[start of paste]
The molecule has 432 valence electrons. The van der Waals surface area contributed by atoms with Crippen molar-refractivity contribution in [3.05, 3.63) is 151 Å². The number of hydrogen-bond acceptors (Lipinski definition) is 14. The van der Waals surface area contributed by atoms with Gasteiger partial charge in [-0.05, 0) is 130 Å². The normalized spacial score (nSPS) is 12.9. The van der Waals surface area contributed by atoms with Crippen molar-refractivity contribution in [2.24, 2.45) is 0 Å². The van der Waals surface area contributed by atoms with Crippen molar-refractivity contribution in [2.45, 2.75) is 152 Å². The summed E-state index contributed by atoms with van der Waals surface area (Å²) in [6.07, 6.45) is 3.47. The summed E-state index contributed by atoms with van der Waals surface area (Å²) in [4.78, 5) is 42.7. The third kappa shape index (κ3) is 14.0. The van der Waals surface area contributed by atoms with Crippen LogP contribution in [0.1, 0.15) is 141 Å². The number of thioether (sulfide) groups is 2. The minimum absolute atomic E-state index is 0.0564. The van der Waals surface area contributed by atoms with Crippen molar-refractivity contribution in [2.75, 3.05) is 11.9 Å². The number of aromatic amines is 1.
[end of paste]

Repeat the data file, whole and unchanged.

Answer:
The molecule has 432 valence electrons. The van der Waals surface area contributed by atoms with Crippen molar-refractivity contribution in [3.05, 3.63) is 151 Å². The number of hydrogen-bond acceptors (Lipinski definition) is 14. The van der Waals surface area contributed by atoms with Gasteiger partial charge in [-0.05, 0) is 130 Å². The normalized spacial score (nSPS) is 12.9. The van der Waals surface area contributed by atoms with Crippen molar-refractivity contribution in [2.24, 2.45) is 0 Å². The van der Waals surface area contributed by atoms with Crippen molar-refractivity contribution in [2.45, 2.75) is 152 Å². The summed E-state index contributed by atoms with van der Waals surface area (Å²) in [6.07, 6.45) is 3.47. The summed E-state index contributed by atoms with van der Waals surface area (Å²) in [4.78, 5) is 42.7. The third kappa shape index (κ3) is 14.0. The van der Waals surface area contributed by atoms with Crippen LogP contribution in [0.1, 0.15) is 141 Å². The number of thioether (sulfide) groups is 2. The minimum absolute atomic E-state index is 0.0564. The van der Waals surface area contributed by atoms with Crippen molar-refractivity contribution in [2.75, 3.05) is 11.9 Å². The number of aromatic amines is 1.